Peeler crabs can be found at your local tackle shop or caught fresh. If catching these little guys prior to fishing please check your local regulations. Using both crab nets or crab spears would be the way to go when it comes to catching peeler crabs.



My favorite go to bait when it comes to land based fishing. Squid in my opinion are power baits as I’ve caught a number of different species. Especially Pinkies (Juvenile Snapper) and Whiting. Once they get on the bite they don’t stop until they’re hooked.

The best way I find in presenting Squid is by cutting squid tubes into strips of meat which suits the size of hook I intend to use. Long shank hooks with strips of squid do well with Whiting and Circle hooks do well with Pinkies.

If targeting bigger fish, for instance, your snapper. Smaller whole squid can be used with suitable sized gang hooks. Pierced through the centre of the body and threaded through one way.



An effective and easy bait to use as prawns can be used with bait holder, circle or octopus hooks. Prawns are best threaded from the tail end through the body and then presented at the head.

These do well when it comes to catching a mixed bag of fish. I’ve caught Flathead, Bream, Pinkies and even Flounder. Often I would use prawns with a modified running sinker rig or Paternoster rig.

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5 thoughts to “Saltwater Fishing Bait Guide 101”

  1. Thanks for this really informative post. I unfortunately have not had a great deal of experience with salt water fishing, and what limited experience I had was not the greatest. The first was when we went out on a fishing boat and the only thing I caught all night was a Sea Robin. Let’s just say it was less than exciting.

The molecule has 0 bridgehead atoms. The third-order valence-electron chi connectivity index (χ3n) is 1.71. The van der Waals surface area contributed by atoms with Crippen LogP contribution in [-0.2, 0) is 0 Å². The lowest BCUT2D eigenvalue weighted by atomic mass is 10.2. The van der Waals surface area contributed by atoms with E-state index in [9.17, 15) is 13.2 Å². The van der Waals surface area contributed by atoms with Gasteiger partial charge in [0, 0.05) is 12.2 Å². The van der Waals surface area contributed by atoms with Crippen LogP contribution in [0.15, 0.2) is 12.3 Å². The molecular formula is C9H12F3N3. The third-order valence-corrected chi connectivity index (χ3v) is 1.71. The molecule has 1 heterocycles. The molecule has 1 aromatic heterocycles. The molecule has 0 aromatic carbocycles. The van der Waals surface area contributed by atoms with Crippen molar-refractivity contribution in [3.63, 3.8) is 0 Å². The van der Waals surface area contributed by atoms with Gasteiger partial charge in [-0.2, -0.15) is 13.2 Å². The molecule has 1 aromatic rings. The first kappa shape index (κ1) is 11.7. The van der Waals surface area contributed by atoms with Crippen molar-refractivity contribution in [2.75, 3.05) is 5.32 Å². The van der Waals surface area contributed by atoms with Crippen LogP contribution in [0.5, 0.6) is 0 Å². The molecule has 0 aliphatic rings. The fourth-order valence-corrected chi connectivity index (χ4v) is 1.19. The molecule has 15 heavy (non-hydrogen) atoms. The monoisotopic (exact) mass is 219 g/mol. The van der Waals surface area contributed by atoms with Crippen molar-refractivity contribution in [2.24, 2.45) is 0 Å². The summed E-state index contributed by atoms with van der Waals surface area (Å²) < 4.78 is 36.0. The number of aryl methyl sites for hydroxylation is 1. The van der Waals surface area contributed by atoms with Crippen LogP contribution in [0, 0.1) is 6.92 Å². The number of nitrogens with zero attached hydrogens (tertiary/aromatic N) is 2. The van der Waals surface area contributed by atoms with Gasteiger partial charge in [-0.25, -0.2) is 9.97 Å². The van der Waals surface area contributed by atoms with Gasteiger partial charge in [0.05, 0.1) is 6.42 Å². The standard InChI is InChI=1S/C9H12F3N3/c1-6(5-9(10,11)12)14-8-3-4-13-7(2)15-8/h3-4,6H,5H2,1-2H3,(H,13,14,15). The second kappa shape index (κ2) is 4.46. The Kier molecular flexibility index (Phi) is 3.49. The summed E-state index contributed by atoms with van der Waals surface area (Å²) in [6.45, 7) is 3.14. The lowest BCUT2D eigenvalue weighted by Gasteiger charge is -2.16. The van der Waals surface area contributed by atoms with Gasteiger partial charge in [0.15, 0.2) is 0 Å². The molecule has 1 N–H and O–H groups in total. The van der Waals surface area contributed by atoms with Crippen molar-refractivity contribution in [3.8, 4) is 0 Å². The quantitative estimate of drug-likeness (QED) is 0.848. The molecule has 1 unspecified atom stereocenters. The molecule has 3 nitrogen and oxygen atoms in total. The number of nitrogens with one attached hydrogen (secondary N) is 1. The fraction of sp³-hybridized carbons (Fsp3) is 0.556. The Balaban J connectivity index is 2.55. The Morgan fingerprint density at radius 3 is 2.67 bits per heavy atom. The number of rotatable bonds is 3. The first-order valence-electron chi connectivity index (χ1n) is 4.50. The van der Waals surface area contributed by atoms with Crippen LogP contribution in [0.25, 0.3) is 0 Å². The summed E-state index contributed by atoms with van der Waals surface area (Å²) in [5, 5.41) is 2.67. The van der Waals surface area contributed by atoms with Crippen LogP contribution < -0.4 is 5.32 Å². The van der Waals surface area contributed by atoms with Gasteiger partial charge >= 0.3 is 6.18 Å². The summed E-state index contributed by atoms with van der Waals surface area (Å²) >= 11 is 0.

The other experience was fishing from the shore I was using an old rod and probably some old line. The moment I cast my line, the sinker snapped right off and I watched it majestically twirl in the air until it went kerplunk in the water. We never found it. 

    However, it is something I would like to give a go and I feel like you have given me not only motivation, but some knowledge to make this experience more enjoyable and successful! Thanks!

    1. Hi Steve,

      I feel for you, sometimes you do get days like that when you’re out fishing. But other times you can be catching fish in their numbers. Don’t give up and give it another go. Who knows, third time might be the charm. 

      Thanks for taking the time and dropping a comment.

      All the best,


  2. I have never been saltwater fishing, so this really helps someone like me who would not know what kind of bait to use.  I thought all fish liked worms!  Since I am from Michigan, I fish in fresh water lakes, streams and rivers.  

    My son, who is an avid fisherman, wants to try saltwater fishing.  I will encourage him to read your article about the different kinds of bait before he goes.  Maybe I can talk him into taking his Mother with him fishing!

    Again, thank you for this important information!

    1. Hi Karen,

      Thank you for leaving a comment and I hope your son does take you fishing if he does decide to go saltwater fishing 🙂